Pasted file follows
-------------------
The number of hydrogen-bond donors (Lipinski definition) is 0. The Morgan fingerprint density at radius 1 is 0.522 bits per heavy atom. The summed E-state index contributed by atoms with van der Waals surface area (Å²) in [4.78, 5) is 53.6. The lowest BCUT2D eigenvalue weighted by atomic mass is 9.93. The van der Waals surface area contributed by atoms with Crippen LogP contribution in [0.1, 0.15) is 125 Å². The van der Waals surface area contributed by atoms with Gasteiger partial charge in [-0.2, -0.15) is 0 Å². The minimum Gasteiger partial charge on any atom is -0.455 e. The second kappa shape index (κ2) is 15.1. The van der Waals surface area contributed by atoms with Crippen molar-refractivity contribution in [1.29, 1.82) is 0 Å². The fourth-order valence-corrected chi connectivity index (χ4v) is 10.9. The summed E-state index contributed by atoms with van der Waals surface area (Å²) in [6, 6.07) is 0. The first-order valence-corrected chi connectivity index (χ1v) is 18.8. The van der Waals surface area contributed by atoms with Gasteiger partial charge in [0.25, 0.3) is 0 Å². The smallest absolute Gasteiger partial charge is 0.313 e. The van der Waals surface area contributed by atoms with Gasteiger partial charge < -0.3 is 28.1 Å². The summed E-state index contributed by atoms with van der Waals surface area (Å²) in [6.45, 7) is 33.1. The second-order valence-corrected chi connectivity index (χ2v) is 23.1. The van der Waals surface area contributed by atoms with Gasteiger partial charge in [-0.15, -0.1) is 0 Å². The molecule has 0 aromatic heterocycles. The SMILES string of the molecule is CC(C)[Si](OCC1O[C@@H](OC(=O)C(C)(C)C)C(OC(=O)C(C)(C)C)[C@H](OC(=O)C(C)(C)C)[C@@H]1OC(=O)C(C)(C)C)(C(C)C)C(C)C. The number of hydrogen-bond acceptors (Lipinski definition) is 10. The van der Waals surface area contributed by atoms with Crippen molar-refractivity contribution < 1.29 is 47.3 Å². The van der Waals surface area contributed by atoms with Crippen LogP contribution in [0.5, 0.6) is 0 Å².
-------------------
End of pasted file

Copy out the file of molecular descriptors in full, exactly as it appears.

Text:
The number of hydrogen-bond donors (Lipinski definition) is 0. The Morgan fingerprint density at radius 1 is 0.522 bits per heavy atom. The summed E-state index contributed by atoms with van der Waals surface area (Å²) in [4.78, 5) is 53.6. The lowest BCUT2D eigenvalue weighted by atomic mass is 9.93. The van der Waals surface area contributed by atoms with Crippen LogP contribution in [0.1, 0.15) is 125 Å². The van der Waals surface area contributed by atoms with Gasteiger partial charge in [-0.2, -0.15) is 0 Å². The minimum Gasteiger partial charge on any atom is -0.455 e. The second kappa shape index (κ2) is 15.1. The van der Waals surface area contributed by atoms with Crippen molar-refractivity contribution in [1.29, 1.82) is 0 Å². The fourth-order valence-corrected chi connectivity index (χ4v) is 10.9. The summed E-state index contributed by atoms with van der Waals surface area (Å²) in [6, 6.07) is 0. The first-order valence-corrected chi connectivity index (χ1v) is 18.8. The van der Waals surface area contributed by atoms with Gasteiger partial charge in [0.25, 0.3) is 0 Å². The smallest absolute Gasteiger partial charge is 0.313 e. The van der Waals surface area contributed by atoms with Gasteiger partial charge < -0.3 is 28.1 Å². The summed E-state index contributed by atoms with van der Waals surface area (Å²) in [6.45, 7) is 33.1. The second-order valence-corrected chi connectivity index (χ2v) is 23.1. The van der Waals surface area contributed by atoms with Gasteiger partial charge in [-0.15, -0.1) is 0 Å². The molecule has 0 aromatic heterocycles. The SMILES string of the molecule is CC(C)[Si](OCC1O[C@@H](OC(=O)C(C)(C)C)C(OC(=O)C(C)(C)C)[C@H](OC(=O)C(C)(C)C)[C@@H]1OC(=O)C(C)(C)C)(C(C)C)C(C)C. The number of hydrogen-bond acceptors (Lipinski definition) is 10. The van der Waals surface area contributed by atoms with Crippen molar-refractivity contribution < 1.29 is 47.3 Å². The van der Waals surface area contributed by atoms with Crippen LogP contribution in [0.5, 0.6) is 0 Å².